» Full Dark, No Stars - Stephen King's new novella questions mankind's ability to trust others.
[02.21.2011 by Bridget Doyle]


 » The Top 30 Albums of 2010 - Fashionably, fabulously late, our favorite music (and believe me, there was a LOT) of 2010, the year that some have called the best year for music ever. And only some of those fools work here. Plenty of usual suspects, lots of ties and a few surprises that I won't spoil, including our unexpected #1.
[12.24.2010 by The LAS Staff]


 » Live: Surfer Blood/The Drums at Lincoln Hall, Chicago, IL - Remember when Weezer used to put together records that you could sing along to and rock out to? That's what Surfer Blood's show was like!
[11.04.2010 by Cory Tendering]

Music Reviews

Screaming Females - Castle Talk
»Screaming Females
Castle Talk
Don Giovanni
Trent Reznor & Atticus Ross - The Social Network [Original Soundtrack]
»Trent Reznor & Atticus Ross
The Social Network [Original Soundtrack]
The Null Corporation
Deerhunter - Halcyon Digest
Halcyon Digest
No Age - Everything in Between
»No Age
Everything in Between
Sub Pop
Robyn - Body Talk Pt. 1/ Body Talk Pt. 2
Body Talk Pt. 1/ Body Talk Pt. 2
The Walkmen - Lisbon
»The Walkmen
Fat Possum
Fancy Ultra*Fresh
The Archenemy Record Company

Rating: 5/10 ?

October 1, 2004
In pure theory, Freezepop could be considered a Young Marble Giants for the digital age; but in practice, it is more like plugged-in twee. Listeners should know they are in for a potentially lethal dosage of frivolity when the record begins with the words "I know you work across the street/ In the indie record store."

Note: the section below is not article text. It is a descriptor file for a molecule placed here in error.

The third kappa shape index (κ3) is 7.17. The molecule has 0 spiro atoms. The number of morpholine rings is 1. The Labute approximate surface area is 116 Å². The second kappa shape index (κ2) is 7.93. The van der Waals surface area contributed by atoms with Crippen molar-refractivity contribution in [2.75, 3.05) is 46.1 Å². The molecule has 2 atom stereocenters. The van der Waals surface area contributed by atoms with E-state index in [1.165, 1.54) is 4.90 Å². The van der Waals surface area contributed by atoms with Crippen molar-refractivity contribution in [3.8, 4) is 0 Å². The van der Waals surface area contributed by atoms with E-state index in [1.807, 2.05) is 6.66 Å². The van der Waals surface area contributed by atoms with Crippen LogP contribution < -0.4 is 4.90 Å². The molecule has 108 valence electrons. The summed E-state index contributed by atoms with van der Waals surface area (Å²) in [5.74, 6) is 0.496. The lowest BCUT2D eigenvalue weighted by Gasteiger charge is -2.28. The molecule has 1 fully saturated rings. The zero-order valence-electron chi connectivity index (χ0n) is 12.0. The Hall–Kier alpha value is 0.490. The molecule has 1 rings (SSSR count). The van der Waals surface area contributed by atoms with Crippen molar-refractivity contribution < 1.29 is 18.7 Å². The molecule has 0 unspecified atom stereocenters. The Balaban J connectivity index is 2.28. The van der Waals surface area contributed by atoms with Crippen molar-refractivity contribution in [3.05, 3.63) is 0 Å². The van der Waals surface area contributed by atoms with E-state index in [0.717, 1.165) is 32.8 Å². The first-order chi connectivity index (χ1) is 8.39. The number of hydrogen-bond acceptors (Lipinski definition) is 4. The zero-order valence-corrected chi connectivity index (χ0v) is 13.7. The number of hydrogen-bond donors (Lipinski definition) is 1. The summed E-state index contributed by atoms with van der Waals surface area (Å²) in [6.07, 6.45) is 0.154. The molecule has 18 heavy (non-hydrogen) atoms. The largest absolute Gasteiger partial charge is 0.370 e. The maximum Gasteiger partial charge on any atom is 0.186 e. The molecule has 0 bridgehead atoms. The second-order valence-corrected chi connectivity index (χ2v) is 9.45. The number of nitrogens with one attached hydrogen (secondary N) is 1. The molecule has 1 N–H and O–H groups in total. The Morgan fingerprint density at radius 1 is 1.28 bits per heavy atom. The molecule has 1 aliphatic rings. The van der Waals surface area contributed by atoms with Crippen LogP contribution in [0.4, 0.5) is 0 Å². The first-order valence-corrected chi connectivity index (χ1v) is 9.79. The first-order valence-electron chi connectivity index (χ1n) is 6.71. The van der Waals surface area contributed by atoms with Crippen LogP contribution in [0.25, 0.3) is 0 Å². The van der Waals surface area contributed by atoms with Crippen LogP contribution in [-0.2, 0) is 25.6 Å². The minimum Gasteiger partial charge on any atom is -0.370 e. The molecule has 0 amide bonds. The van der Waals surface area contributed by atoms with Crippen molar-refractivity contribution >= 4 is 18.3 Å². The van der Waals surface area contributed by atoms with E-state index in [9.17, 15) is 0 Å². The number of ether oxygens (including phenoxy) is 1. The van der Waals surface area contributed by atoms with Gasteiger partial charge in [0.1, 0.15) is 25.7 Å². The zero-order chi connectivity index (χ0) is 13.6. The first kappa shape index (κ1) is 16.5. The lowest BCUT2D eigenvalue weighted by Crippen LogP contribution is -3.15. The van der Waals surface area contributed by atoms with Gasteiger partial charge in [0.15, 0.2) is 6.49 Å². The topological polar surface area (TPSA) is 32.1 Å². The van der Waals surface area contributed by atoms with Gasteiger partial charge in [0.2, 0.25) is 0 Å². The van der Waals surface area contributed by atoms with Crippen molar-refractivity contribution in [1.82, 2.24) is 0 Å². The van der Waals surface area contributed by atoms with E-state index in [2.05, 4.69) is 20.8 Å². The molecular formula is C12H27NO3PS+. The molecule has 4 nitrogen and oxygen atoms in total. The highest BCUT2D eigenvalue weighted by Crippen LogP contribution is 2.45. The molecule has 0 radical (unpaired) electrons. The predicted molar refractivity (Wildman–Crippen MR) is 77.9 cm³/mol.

As much as this seems to be designed to induce ire from anyone who doesn't have a stack of Sarah Records releases half their height, a few wise decisions from the band save it from being a total disaster. The beats, spawned from the reputedly low-tech Yamaha QY-70, are surprisingly well programmed.

Cutting sharply against the grain, the band has frontloaded the album with the worst songs - from the clichéd "Stakeout" to the poorly written (even by Freezepop's standards) "I Am Not Your Gameboy" - and exhausts the patience of any remaining cute-pop haters with "Parlez-Vous Freezepop?" and "Chess King."

Maybe the sixth track, "Outer Space," only sounds as lovely as it does because it pulls so sharply out of the suicidal nosedive of the first five songs. Like barely hearing Slowdive three doors down the street, its filtered dream sound is the easy highlight here.

The remainder of the album charts a rocky course through six more songs and one secret track. While not entirely successful, the songs of the Fancy Ultra*Fresh's latter half are more consistent than the first half of the album. The secret track, a rendition of the theme from Jem, (an '80s cartoon) is [wisely] the only track where singer Liz Enthusiasm tries to push her limited vocal range.

From the sonics to the song titles, the '80s fixation is clear. Their fashion choices suggest they are Boy George's kids and he has dressed them for their first day at the conservative East Coast academy, where he is making a "statement" by enrolling them.

Music snobs will sneer at this - the clothes, the very un-indie fashion and niche marketing, the lyrics (oh, Lord, the lyrics) and the band - but it's really not so different from contemporaries like Chromeo or the crop of like-minded groups who started making cheap synths and beats cool again for indie kids in the '00s. Remember the Busy Signals? Anyone? If 2004 wants to have its Gang of Four all over again, it may as well have its Thompson Twins, too.

So while this is a five on a 10-point scale, "Outer Space" is a solid eight and several of the other tracks on the second half, including "Duct Tape My Heart" and "Emotions & Photons," are decent sixes or even sevens. But be warned, the kitsch will clog your arteries.

Reviewed by Erick Bieritz
Erick Bieritz lives in Chicago, where is usually either very hot or very cold. He was the brainchild behind EPMD, where he wrote about EPs and singles for LAS, looking for overlooked or underappreciated non-album releases.

See other reviews by Erick Bieritz



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